This is an excellent short walk through very pleasant and quiet natural woodland. There are no steep slopes, making for easy walking. The area is designated as a Site of Special Scientific Interest due to the underlying quartzite gravels from an ancient river-bed.
Duration: 2 hours.
Duration: 2 hours.
Transport/Parking: There is no public transport service to Woodhead. Park in the Woodhead Community Centre car-park at the start/end of walk.
Length: 5.51 km / 3.42 mi
Height Gain: 77 meter
Height Loss: 77 meter
Max Height: 130 meter
Min Height: 108 meter
Surface: Moderate. Mostly good woodland paths and rough, grassy roads. Some sections may be muddy.
Child Friendly: Yes, if used to walks of this distance.
Dog Friendly: Yes, on lead on public roads and near farm animals.
Refreshments: There are options at Methlick and Fyvie.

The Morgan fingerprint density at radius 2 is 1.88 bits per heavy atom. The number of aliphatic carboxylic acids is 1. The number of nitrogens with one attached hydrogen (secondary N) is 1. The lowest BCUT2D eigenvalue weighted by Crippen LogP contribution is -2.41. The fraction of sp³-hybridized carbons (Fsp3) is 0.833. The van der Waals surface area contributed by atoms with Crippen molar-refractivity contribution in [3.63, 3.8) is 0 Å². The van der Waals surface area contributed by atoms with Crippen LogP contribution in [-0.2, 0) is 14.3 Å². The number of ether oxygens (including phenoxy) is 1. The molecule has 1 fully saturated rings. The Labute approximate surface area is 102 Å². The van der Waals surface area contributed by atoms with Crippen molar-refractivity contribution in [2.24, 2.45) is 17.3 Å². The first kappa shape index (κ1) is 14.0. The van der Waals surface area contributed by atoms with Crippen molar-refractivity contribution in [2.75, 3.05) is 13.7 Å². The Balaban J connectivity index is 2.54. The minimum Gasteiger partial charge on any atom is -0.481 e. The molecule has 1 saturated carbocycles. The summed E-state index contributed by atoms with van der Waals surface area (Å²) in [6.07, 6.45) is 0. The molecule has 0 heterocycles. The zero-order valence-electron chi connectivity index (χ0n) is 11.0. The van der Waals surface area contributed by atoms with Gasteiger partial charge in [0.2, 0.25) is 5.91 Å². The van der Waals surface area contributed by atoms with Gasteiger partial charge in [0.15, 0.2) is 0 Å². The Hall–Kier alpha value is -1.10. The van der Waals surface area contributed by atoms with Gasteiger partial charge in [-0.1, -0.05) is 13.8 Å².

This is a very enjoyable walk, mostly in open mature pine woods and through mossy heather, but with some areas overlooking farmland, where there are good views of the surrounding rural scene. Woodhead and Windyhills is a geological Site of Special Scientific Interest (SSSI), lying to the north and east of the village of Woodhead, between Methlick and Fyvie, where semi natural pine woodland forms a lovely natural cover for underlying quartzite gravels. The SSSI is the location for quartzite pebbles and gravels that, together with flint gravels, form a unique set of deposits often known as the ‘Pliocene’ gravels of Buchan. They are river deposits which accumulated during the Neogene (between 23 and 2.6 million years ago). It is understood that Windy Hills is of exceptional importance in providing a uniquely long record of some of the geological processes and environmental conditions which have shaped the Scottish landscape over the last 20 million years or so. Information on the geological history of the SSSI is provided on information boards at the quarry at Waypoint 14. The area provides some excellent walks through very pleasant quiet woodland. There are no steep slopes, making for easy walking. Despite evidence of previous quarrying (and associated dumping of vehicles), the environment is mostly very natural. The walk starts in the car park behind the community centre in Woodhead, where interpretation panels show the lay-out of the woods and some of the wildlife that can be seen. Thanks to the Formartine Partnership for much of the information noted above: (http://www.formartinepartnership.org.uk/walking-in-formartine). Thanks, also, to Scottish Natural Heritage for the SSSI detail: https://sitelink.nature.scot/site/1642